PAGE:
Classic McIntosh tube amp or new other brand

In my quest to purchase a tube amp I am faced with the following dilemma, within the given price range, is it preferable to purchase a classic McIntosh amp, such as MC-30 monoblocks or MC-240 or by another brand in new or near new condition?

As an alternative I am considering Quicksiler Mid-Monos, Cary Rocket 88, Leben CS300 to name a few...

Currently, I am driving Monitor Audio RS-6s, with a 35W Marantz PM5003. I am happy with the power.

Preference is based on the following;
Sound Quality, resale value, life expectancy as well as cost of replacing tubes over the life of the unit.

Your input would be greatly appreciated
Classic tube gear in theory should give you better resale value, but usually comes with issues. For instance, unless it has been played regularly, your classic MC30 or MC240 will probably require new power supply capacitors. And then you get into a thorny issue about whether to stay "pure" and replace only with original parts (to retain its value) or to use superior modern alternatives. No guarantee either that the expensive NOS caps you buy to replace the originals will even be still good after all these years, so you might have to do it all over again.

And then there are the notorious "bumblebee" coupling capacitors. Notorious because they tend to leak DC, which screws up your output tube bias. If you keep NOS tubes, there's nothing like looking up to see the output plates glowing cherry red b/c a coupling cap is leaking. BTDT.

Now Mac gear is damn reliable, and will continue to sound OK for a long time, even when everything isn't working as well as it could. But materials science has come a long way, and things like RCA jacks, and speaker terminations are far better on today's amps than they were back in the day.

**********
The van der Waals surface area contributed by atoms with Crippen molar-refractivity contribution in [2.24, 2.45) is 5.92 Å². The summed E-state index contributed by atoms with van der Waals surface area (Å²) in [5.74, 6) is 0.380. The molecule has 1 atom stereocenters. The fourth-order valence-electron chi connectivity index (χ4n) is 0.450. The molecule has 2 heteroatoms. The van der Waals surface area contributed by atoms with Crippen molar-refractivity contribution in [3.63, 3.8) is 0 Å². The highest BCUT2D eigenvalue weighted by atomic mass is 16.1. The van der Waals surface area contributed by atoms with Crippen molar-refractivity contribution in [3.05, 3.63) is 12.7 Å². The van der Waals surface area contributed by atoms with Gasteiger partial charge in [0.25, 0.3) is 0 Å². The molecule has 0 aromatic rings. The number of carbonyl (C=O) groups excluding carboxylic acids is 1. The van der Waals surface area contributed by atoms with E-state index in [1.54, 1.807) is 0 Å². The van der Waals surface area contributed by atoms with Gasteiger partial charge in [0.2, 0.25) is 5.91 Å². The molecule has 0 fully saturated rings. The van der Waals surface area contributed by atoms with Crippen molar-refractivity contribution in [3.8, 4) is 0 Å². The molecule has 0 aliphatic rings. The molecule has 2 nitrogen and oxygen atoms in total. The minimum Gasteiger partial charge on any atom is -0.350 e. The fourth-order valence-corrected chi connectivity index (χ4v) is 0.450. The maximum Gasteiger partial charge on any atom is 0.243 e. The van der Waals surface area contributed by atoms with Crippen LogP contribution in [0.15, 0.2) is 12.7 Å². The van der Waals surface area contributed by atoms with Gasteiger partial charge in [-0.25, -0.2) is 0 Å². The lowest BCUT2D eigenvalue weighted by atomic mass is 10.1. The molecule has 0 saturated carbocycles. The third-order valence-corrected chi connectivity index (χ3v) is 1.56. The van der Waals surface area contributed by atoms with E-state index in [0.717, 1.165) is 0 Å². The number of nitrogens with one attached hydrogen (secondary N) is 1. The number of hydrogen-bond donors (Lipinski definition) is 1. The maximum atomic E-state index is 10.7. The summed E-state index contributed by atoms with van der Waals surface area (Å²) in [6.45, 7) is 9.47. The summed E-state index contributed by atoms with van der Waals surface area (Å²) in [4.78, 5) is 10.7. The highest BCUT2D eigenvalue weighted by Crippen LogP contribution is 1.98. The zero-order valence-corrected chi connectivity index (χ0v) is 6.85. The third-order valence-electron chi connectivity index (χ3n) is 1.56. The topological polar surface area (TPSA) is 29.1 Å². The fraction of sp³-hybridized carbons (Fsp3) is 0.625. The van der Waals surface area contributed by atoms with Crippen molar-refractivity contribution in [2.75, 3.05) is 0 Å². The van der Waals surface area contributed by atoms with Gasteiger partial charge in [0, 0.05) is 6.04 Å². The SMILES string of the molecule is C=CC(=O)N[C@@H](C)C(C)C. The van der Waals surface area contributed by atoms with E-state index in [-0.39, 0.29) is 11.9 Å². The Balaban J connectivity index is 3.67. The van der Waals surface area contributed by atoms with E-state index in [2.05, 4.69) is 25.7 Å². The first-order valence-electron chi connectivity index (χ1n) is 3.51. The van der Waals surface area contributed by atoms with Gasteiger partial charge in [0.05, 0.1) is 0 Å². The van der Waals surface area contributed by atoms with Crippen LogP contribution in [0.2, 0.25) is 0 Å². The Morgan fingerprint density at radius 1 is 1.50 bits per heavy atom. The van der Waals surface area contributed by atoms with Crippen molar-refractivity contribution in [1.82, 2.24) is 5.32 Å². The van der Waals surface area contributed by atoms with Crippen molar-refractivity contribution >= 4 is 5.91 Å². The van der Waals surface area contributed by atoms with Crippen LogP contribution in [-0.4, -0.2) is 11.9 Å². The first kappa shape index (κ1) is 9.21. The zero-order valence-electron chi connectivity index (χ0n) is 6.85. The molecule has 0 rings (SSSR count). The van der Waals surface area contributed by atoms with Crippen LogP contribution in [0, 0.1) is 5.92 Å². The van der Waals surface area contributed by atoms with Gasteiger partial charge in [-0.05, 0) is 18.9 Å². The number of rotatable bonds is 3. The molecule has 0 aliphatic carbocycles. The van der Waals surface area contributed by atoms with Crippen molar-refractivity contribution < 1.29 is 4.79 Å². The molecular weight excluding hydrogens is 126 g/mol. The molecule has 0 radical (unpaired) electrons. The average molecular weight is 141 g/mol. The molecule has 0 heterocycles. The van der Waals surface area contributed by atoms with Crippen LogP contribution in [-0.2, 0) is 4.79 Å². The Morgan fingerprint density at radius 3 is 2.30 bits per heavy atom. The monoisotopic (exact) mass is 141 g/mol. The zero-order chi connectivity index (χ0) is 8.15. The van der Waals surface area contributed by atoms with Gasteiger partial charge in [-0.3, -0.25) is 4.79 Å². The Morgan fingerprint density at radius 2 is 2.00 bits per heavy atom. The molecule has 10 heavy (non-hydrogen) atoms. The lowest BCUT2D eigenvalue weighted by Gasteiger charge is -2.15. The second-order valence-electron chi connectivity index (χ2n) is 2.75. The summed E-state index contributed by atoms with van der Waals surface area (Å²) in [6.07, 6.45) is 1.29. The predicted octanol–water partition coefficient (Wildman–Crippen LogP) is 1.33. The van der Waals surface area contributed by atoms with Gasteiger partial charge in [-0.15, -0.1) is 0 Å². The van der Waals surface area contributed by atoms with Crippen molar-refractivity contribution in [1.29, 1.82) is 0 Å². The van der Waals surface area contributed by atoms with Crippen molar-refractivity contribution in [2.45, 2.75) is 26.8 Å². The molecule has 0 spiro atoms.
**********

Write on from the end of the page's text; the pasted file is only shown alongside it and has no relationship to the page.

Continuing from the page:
I spend a lot of my free time fussing around with classic tube gear, but I am not a purist, and I don't make an effort to maintain resale value. If resale is important to you, I think you may find modern gear easier to live with. I happen to think Quicksilver gear is fantastic (had a set of V4's I still regret selling). Unless you're a wiz with a soldering iron, I'd recommend you stick with today's gear.

If you are willing to mod classic gear, you can end up with nice sounding stuff. Putting motor run oil caps in the power supply, adding modern coupling caps, and tube rolling to get a great sound... lots of fun. But it screws your resale value. There are always exceptions. For instance, the HK Citation-II amps have fantastic iron in them, and Jim McShane sells well-regarded mod kits that actually enhance resale value. But Mac and Marantz buyers, especially those in the far east who have kept the prices up, really value authenticity. So you're better off not fussing with them.

Just my $.02
Another Brand. I like the quickies I have heard but especially like Cary tube gear. The Mac 240 will cost you a pretty penny. Then refurbing it to grand hieghts may (will) cost a lot mote. The return on that is not a net profit. I lose money on every deal .
I just don't look to this hobby for investment.
I got a pair of HH Scott, S1-SH11, "impedance control" speakers for free froM a guy at a second hand shop. I buy half broken TTs there.
I expected a blurry, dull, uninspiring sound for use in training for "the dumpster speaker put", a new olympic sport. I chose an album that I love. I mean it- damn if they didn't sound good . I don't know..... for sure they weren't masterpieces.... but they made me quite happy that's good enough. Makes me wonder about the money we all have poored into this chase for perfection
Vintege Macs will hold up it's value over time. From time to time you can find Mc-240 or Mc-30 amps from EBax that already been gone over by techs, a good sign of it is some new caps in the power supply side.
I currently own 2 Mc-240 driving some old EV 12trxb's in the Aristocrat cabinets and it sounds great.